Optimizing Live Sound
No matter what you test or measure, a considerable part of the sound of the show is controlled by environmental factors that are constantly changing. Knowing what they are is the first step toward being able to deal with them effectively.
Those of us who indulge in live sound spend countless hours paying attention to every detail in the audio signal chain – comparing, pondering opinionating and deciding every issue that crosses our path. Does this mixing console sound better? Do I need to spend an extra $2,000 on a vocal compressor? Can you please move the guitar mic two millimeters to the left? Does phantom power really ruin ribbon mics?
One question persists, however: to what end is all this toiling done?
Blasting Perfection Into Chaos
Does it seem that a flown PA system sounds better than the exact same system ground stacked? How come it always sounds brighter when you stand on the mix riser?
Have you ever noticed that the same venue sounds different one night to the next, even when you do not change a thing? All of these things can be partially or completely explained by understanding the thermodynamics of a rock show. Further, armed with this knowledge, you can make setup and mixing decisions that result in improvements that the people attending the show will actually notice – as opposed to things like fiddling with an expensive tube comp that the audience could not care less about.
This is not a scientific article peppered with equations; there are plenty of those out there already. My goal here is to present these complex factors as understandable concepts that will assist you as an engineer/system tech to optimize the sound in a venue.
In my mind, to keep things clear, I divide the relevant venue thermodynamics into three categories:
● Sonic absorption related issues
● Sonic direction related issues
● Sonic velocity related issues
So now let’s take a closer look…
The Bigger Picture
All in all, warmer and neutrally humid environments tend to be the way to go for a memorable adventure. Cold is drafty, sterile and often crisp and edgy sounding. In my opinion, the hotter liquid atmosphere of a muggy rock show not only speeds up and tames the sound; it also seems to enhance that connection between the performers and those immersed in the performance.
Looking back at the three thermodynamic issues of absorption, direction and velocity, and combining those factors with practical experience, there are several useful concepts that can be distilled:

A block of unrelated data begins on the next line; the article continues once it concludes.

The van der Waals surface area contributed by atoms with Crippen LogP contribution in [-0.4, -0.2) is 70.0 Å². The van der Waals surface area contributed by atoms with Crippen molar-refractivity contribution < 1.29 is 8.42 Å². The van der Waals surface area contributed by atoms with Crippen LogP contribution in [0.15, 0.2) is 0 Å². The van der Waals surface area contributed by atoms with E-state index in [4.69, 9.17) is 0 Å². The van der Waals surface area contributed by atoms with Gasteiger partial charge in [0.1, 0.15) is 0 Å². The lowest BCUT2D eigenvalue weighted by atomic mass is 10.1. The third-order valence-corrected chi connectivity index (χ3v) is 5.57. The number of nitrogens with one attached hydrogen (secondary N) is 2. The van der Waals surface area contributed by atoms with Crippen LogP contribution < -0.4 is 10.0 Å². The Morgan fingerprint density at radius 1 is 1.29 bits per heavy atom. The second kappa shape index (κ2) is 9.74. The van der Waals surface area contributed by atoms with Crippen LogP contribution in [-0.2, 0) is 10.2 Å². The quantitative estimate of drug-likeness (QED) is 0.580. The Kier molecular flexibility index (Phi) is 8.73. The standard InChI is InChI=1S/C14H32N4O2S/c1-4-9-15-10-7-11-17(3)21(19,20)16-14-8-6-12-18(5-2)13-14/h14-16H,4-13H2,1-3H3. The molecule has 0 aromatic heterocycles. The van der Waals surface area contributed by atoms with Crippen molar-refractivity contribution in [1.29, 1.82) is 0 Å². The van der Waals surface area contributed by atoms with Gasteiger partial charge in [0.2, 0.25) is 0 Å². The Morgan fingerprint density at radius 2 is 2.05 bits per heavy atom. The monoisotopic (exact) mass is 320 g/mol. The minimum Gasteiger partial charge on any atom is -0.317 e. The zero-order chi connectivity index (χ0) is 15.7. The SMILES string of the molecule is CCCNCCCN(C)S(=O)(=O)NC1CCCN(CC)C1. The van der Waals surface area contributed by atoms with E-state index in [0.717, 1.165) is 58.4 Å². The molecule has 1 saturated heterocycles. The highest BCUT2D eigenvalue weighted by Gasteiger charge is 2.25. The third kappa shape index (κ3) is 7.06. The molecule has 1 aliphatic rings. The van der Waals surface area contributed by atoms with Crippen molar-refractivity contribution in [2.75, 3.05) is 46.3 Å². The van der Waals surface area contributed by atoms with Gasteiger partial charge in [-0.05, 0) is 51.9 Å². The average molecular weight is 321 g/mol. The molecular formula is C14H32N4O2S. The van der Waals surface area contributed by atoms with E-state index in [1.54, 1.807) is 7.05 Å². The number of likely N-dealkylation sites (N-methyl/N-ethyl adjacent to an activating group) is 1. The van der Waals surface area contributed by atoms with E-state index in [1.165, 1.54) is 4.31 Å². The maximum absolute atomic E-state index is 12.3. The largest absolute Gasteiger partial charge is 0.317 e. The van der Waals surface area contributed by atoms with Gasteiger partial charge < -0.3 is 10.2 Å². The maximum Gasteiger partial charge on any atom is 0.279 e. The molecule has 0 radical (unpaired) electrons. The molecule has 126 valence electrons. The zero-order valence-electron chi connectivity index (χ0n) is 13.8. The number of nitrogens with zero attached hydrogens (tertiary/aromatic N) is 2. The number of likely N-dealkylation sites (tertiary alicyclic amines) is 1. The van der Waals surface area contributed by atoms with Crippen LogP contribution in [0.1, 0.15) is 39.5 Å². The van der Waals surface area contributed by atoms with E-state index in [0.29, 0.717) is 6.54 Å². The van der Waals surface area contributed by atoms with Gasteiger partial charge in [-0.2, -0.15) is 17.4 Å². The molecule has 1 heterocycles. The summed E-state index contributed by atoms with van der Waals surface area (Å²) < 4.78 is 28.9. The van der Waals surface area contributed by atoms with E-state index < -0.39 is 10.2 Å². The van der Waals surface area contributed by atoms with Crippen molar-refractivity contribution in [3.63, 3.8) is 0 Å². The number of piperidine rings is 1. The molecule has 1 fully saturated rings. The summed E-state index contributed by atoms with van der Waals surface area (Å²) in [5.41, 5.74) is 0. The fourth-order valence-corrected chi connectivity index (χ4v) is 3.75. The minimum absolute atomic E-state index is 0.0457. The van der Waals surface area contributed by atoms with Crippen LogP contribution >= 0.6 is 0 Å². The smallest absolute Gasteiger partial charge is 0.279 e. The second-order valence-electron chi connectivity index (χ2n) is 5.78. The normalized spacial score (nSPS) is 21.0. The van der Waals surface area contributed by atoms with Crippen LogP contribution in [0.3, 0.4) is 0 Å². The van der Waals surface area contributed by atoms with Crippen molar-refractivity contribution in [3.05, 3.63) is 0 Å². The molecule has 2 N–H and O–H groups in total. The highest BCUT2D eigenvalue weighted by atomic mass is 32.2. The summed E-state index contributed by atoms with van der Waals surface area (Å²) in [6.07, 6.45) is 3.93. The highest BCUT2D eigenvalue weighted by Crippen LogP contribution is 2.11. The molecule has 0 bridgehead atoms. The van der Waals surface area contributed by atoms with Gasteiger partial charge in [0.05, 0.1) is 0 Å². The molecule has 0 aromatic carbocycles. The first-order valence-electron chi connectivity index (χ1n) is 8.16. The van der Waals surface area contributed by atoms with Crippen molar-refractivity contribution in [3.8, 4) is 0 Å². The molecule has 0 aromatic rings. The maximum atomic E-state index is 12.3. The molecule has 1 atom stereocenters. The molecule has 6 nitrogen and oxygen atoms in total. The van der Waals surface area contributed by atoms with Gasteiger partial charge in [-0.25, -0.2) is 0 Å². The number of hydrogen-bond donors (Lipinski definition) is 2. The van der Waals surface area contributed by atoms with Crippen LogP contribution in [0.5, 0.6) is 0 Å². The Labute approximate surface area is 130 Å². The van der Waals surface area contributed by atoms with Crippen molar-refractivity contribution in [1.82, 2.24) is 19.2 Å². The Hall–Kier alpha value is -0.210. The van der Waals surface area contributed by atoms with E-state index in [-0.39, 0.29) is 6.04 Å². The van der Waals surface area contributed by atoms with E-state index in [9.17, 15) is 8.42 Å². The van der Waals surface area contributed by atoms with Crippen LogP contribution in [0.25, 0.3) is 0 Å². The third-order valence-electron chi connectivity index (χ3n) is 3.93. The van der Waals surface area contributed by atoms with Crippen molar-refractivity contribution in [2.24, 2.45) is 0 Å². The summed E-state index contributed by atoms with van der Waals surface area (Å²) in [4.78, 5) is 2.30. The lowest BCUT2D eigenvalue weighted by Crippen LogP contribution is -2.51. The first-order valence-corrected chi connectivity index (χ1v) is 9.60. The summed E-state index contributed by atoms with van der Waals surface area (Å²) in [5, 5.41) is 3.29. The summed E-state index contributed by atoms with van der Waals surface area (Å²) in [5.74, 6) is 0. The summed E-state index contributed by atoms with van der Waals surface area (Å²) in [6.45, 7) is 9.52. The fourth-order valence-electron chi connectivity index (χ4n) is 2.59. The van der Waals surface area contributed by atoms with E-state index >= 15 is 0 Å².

1) Humidity variations are sonically more tolerable in higher humidity environments.
2) Consistent temperature throughout the venue is sonically beneficial. Since the temperature of humans is fairly warm, and assuming humans will be attending the concert, having a reasonably warm venue temperature will assist in achieving that consistency.
3) A warmer indoor venue will tend raise in humidity levels more drastically than cooler venues due to human factors.
4) Sonic advantages are achieved by flying the loudspeakers.
5) Mixing a show while standing on a mix riser above the thermal/humidity provides the sound engineer an inaccurate representation of the sound the audience is hearing.
6) Venues with drastic variations in temperature and humidity tend to have complex and unpredictable responses.
7) No matter what you test or measure, a considerable part of the sound of the show is controlled by environmental factors that are constantly changing. Knowing what they are is the first step toward being able to deal with them effectively.
8) A thermometer and hygrometer can be useful tools for tracking and understanding more about how thermodynamics are affecting the sound of the show.
One of my favorite moments of mixing a show is the prediction and anticipation of that first note, the tones, the volume and the intensity of the unknown. The moment when the band first walks on stage is one of the biggest challenges any sound engineer faces.
Balancing all that knowledge with the tools at hand and formulating a mix to come up with a clear and accurate result is no easy task. Each show presents a unique sonic landscape, and it is that uniqueness, that interaction between so many variables that we can and cannot control, that makes every live rock show a one-of-a-kind, potentially magical memorable experience.
To read the full detailed article see: The Thermodynamics of a Rock Show